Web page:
US Senate Democrats today asked the Federal Communications Commission to protect consumers from ringless voicemails, which let robocallers leave voicemails without ringing your phone.
The Republican National Committee (RNC), which is already using ringless voicemails, recently asked the FCC to approve a petition filed by a marketing company that sells direct-to-voicemail services. Approving the petition would exempt ringless voicemails from the Telephone Consumer Protection Act (TCPA) and allow marketers and others to use the technology without complying with anti-robocall rules.
This is a horrible idea, Democrats said.
“Should this petition be granted, telemarketers, debt collectors, and other callers could bombard Americans with unwanted voicemails, leaving consumers with no way to block or stop these intrusive messages,” they wrote.
The letter to FCC Chairman Ajit Pai was signed by Senators Edward Markey (D-Mass.), Richard Blumenthal (D–Conn.), Patrick Leahy (D–Vt.), Jeffrey Merkley (D-Ore.), Amy Klobuchar (D-Minn.), Bernie Sanders (I-Vt.), Robert Menendez (D-N.J.), Al Franken (D-Minn.), Elizabeth Warren (D-Mass.), Ron Wyden (D-Ore.), and Maggie Hassan (D-N.H.).
The senators continued:
Exempting ringless voicemails from the TCPA’s autodialer protections would allow callers to overwhelm consumers with ringless voice messages without first receiving express consumer consent. Further, consumers would have no way to stop callers from sending ringless voice messages, and callers would have no limits on the quantity or duration of these messages. The Do Not Call List may not apply, and consumers would be flooded with unwanted voicemails, with little recourse other than sifting through their inboxes and deleting these unwanted communications.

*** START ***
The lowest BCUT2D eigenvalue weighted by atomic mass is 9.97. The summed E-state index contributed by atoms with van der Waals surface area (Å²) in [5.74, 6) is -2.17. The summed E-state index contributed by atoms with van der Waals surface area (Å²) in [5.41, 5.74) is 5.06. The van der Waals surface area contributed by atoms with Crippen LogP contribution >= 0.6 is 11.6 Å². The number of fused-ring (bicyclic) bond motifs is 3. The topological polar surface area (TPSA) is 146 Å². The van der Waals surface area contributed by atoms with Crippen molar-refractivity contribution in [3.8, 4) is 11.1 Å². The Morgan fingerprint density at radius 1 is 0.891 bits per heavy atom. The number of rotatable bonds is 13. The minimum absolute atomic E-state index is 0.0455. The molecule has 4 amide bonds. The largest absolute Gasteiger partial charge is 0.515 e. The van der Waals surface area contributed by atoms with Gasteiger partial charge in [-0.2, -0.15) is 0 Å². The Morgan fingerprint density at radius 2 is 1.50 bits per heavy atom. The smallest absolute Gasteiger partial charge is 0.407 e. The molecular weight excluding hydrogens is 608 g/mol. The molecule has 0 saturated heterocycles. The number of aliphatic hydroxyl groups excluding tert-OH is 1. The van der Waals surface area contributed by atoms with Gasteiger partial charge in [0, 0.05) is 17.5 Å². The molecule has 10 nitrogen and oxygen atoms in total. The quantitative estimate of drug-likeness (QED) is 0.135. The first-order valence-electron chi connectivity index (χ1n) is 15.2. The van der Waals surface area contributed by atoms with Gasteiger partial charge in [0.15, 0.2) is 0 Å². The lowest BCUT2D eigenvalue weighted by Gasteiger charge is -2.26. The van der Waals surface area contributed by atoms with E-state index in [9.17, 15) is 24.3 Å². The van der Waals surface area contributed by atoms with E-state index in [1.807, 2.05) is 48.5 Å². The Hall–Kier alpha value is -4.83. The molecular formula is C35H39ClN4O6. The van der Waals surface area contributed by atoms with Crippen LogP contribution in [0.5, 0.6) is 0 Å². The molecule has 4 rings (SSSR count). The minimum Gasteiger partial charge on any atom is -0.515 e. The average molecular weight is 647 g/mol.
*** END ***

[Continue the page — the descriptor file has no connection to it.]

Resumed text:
Congress’s goal when it passed the TCPA in 1991 was to protect Americans from intrusive and unsolicited messages regardless of the technology used, the senators wrote. “While technology has changed, that key goal has not,” they wrote. “Whether by robocall, by robotext, or by ringless voicemail, consumers should have meaningful control over who can and cannot contact their mobile device.”
Republicans claim First Amendment right
The RNC claimed that it has a First Amendment right to use ringless voicemails to solicit donations and inform voters about political and governmental issues. An FCC finding against the petition “would not only restrict an important form of non-intrusive communication; it would have serious consequences for the First Amendment rights of those engaged in political communication via telephone,” the RNC told the FCC.
Pai has not taken a position on the ringless voicemail petition, but he has promised to take action against robocalls generally. The FCC said it would accept public comments on the petition until June 2, though people are still commenting about the plan on the docket. There is no set timeline for when the FCC has to make a ruling.